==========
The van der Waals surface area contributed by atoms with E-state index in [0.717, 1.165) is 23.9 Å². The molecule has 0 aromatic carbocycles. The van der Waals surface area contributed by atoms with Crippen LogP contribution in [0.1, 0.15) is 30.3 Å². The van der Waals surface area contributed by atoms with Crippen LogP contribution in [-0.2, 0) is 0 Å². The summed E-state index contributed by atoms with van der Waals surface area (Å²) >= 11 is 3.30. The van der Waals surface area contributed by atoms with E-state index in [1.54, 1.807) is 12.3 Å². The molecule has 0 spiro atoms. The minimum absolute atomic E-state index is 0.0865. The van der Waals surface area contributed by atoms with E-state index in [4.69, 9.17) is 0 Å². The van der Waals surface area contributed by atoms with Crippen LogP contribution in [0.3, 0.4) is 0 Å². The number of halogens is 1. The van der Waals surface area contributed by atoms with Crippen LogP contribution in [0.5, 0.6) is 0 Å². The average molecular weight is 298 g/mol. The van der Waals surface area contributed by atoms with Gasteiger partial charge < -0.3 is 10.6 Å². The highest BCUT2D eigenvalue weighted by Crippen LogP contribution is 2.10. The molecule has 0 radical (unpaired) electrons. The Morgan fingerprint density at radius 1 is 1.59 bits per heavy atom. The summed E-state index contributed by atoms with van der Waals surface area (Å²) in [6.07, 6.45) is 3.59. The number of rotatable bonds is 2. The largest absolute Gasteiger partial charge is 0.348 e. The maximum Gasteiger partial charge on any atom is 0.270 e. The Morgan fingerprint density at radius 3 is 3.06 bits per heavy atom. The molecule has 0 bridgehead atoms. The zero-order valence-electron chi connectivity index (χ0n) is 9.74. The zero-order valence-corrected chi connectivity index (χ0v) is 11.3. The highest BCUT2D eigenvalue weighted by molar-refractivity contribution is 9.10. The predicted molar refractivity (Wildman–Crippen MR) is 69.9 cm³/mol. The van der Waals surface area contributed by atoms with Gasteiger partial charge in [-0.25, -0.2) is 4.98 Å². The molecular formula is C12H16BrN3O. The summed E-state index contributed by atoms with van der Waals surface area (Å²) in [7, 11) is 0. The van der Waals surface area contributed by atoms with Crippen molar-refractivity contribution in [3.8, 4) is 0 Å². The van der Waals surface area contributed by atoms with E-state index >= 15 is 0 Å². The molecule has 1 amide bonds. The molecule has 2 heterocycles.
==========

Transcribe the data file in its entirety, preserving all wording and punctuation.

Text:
The van der Waals surface area contributed by atoms with E-state index in [0.717, 1.165) is 23.9 Å². The molecule has 0 aromatic carbocycles. The van der Waals surface area contributed by atoms with Crippen LogP contribution in [0.1, 0.15) is 30.3 Å². The van der Waals surface area contributed by atoms with Crippen LogP contribution in [-0.2, 0) is 0 Å². The summed E-state index contributed by atoms with van der Waals surface area (Å²) >= 11 is 3.30. The van der Waals surface area contributed by atoms with E-state index in [1.54, 1.807) is 12.3 Å². The molecule has 0 spiro atoms. The minimum absolute atomic E-state index is 0.0865. The van der Waals surface area contributed by atoms with E-state index in [4.69, 9.17) is 0 Å². The van der Waals surface area contributed by atoms with Crippen LogP contribution in [0.3, 0.4) is 0 Å². The number of halogens is 1. The van der Waals surface area contributed by atoms with Crippen LogP contribution in [0.5, 0.6) is 0 Å². The average molecular weight is 298 g/mol. The van der Waals surface area contributed by atoms with Gasteiger partial charge < -0.3 is 10.6 Å². The highest BCUT2D eigenvalue weighted by Crippen LogP contribution is 2.10. The molecule has 0 radical (unpaired) electrons. The Morgan fingerprint density at radius 1 is 1.59 bits per heavy atom. The summed E-state index contributed by atoms with van der Waals surface area (Å²) in [6.07, 6.45) is 3.59. The number of rotatable bonds is 2. The largest absolute Gasteiger partial charge is 0.348 e. The maximum Gasteiger partial charge on any atom is 0.270 e. The Morgan fingerprint density at radius 3 is 3.06 bits per heavy atom. The molecule has 0 bridgehead atoms. The zero-order valence-electron chi connectivity index (χ0n) is 9.74. The zero-order valence-corrected chi connectivity index (χ0v) is 11.3. The highest BCUT2D eigenvalue weighted by molar-refractivity contribution is 9.10. The predicted molar refractivity (Wildman–Crippen MR) is 69.9 cm³/mol. The van der Waals surface area contributed by atoms with Gasteiger partial charge in [-0.25, -0.2) is 4.98 Å². The molecular formula is C12H16BrN3O. The summed E-state index contributed by atoms with van der Waals surface area (Å²) in [7, 11) is 0. The van der Waals surface area contributed by atoms with Crippen molar-refractivity contribution in [3.8, 4) is 0 Å². The van der Waals surface area contributed by atoms with E-state index >= 15 is 0 Å². The molecule has 1 amide bonds. The molecule has 2 heterocycles.